Another contributing factor to payroll cost is the associated tax burden. Savvy operators understand the employee component of payroll, but often neglect related decisions that can help mitigate such payroll costs. For example, a sizeable portion of labor overhead can be indirectly recouped through wage-based income tax credits. These incentives turn labor expenditures into tax savings. There are several such programs currently available, some of which are specific to California and others that are available on a national level.
California Enterprise Zone Credit
California Enterprise Zones are geographically-targeted areas. Employers located in them are permitted, simply by virtue of location, to claim income tax credits for qualified equipment purchases and new hires. These credits can be documented four years retroactively to claim refunds, with any excess credits carry forward indefinitely. Just one qualified employee can generate over $37,000 if that employee is retained for five years, and Enterprise Zones include many different areas throughout California.
California New Jobs Credit
Based on the number of full-time employees a business adds for a given taxable year, the California New Jobs credit entitles a business to a $3,000 income tax credit for each additional full-time employee. Whether or not a business added full-time employees is determined by a payroll analysis and computation. This incentive must be claimed on an originally-filed return.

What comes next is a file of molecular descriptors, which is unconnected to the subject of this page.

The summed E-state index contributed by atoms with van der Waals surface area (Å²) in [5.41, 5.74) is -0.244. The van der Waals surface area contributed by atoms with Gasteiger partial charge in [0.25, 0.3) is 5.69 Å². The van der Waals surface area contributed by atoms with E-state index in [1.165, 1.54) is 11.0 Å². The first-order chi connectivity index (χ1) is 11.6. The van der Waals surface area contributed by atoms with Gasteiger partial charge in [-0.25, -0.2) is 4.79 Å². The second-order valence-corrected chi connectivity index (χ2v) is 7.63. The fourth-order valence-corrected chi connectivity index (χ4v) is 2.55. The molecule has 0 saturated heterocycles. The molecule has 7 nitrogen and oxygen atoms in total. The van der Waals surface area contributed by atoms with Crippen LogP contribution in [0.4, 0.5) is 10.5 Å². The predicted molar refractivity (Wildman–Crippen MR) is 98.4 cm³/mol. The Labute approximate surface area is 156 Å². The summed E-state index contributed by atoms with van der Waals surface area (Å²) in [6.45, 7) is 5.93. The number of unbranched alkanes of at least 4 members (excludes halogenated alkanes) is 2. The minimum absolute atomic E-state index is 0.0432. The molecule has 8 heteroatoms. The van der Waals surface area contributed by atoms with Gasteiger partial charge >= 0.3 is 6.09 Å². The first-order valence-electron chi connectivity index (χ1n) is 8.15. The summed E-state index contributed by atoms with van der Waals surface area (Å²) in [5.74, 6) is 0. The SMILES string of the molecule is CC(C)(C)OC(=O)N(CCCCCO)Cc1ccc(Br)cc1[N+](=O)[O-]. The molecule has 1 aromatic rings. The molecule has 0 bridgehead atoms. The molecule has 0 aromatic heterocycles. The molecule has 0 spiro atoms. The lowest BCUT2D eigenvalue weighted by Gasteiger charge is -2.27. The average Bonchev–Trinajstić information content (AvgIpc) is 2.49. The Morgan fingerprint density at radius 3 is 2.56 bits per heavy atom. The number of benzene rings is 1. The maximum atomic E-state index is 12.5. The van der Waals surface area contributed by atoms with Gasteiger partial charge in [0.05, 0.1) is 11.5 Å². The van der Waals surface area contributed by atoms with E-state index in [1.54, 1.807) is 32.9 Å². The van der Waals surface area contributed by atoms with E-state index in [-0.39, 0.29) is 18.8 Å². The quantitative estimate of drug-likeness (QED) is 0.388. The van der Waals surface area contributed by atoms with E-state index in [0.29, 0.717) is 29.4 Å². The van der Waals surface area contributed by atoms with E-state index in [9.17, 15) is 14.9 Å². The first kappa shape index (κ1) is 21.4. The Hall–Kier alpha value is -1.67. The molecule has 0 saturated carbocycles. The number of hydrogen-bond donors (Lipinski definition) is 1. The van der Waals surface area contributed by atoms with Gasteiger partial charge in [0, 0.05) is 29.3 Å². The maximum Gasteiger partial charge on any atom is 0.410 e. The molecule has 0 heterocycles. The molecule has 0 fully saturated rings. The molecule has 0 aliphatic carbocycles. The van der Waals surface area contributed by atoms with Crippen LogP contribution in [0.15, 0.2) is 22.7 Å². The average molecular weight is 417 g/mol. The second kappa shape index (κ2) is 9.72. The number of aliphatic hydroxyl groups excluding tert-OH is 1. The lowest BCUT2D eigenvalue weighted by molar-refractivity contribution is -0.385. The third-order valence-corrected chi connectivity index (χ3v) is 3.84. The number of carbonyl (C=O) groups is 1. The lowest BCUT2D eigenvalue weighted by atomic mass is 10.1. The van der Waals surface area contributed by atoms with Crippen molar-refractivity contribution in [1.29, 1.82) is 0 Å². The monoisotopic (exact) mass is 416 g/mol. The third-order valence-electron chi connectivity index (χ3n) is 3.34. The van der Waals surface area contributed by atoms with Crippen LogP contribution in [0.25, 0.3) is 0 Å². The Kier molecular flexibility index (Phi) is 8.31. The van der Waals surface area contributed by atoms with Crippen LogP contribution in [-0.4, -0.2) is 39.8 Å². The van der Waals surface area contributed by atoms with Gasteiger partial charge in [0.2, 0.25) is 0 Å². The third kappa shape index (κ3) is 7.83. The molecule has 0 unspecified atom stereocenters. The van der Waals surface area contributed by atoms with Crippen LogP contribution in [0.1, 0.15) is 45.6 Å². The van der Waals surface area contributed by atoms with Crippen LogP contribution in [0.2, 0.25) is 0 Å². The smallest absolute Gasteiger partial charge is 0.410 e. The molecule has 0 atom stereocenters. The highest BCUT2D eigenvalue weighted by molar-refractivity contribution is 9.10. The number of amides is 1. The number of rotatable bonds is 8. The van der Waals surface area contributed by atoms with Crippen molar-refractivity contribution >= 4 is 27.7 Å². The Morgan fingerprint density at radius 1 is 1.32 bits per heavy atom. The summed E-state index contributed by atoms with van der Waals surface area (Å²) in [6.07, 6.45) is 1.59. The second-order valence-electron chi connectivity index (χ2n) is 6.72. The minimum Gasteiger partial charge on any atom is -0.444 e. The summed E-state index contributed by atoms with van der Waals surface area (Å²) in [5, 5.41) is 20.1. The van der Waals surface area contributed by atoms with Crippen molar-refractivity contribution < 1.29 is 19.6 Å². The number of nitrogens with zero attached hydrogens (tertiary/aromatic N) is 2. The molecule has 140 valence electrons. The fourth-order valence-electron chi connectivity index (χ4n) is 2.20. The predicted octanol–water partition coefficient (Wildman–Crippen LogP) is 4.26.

Federal Work Opportunity Tax Credit
This Work Opportunity Tax Credit is available to businesses who hire targeted groups of individuals such as veterans or people on government assistance. Qualified hires must be documented and registered with the government within the first 28 days of employment.
Federal Health Insurance Premium Credit
Small business should pay special attention to this tax credit, which began in 2010. It allows employers to recover up to 35% of health insurance premiums paid for employees. In 2014, that number will increase to 50% of the premiums. Businesses supporting more than 25 full-time equivalent employees are not eligible.
Federal FICA Tip Credit
The employer’s share of FICA taxes on employees’ tips is available as a tax credit for restaurants and bars. Prior to 2007, this credit could not offset alternative minimum tax and was consequently not of much value, but since then it has been utilized by most operators to significantly reduce their federal tax liabilities.
Author: Rob Campbell, Employment Tax Credits Manager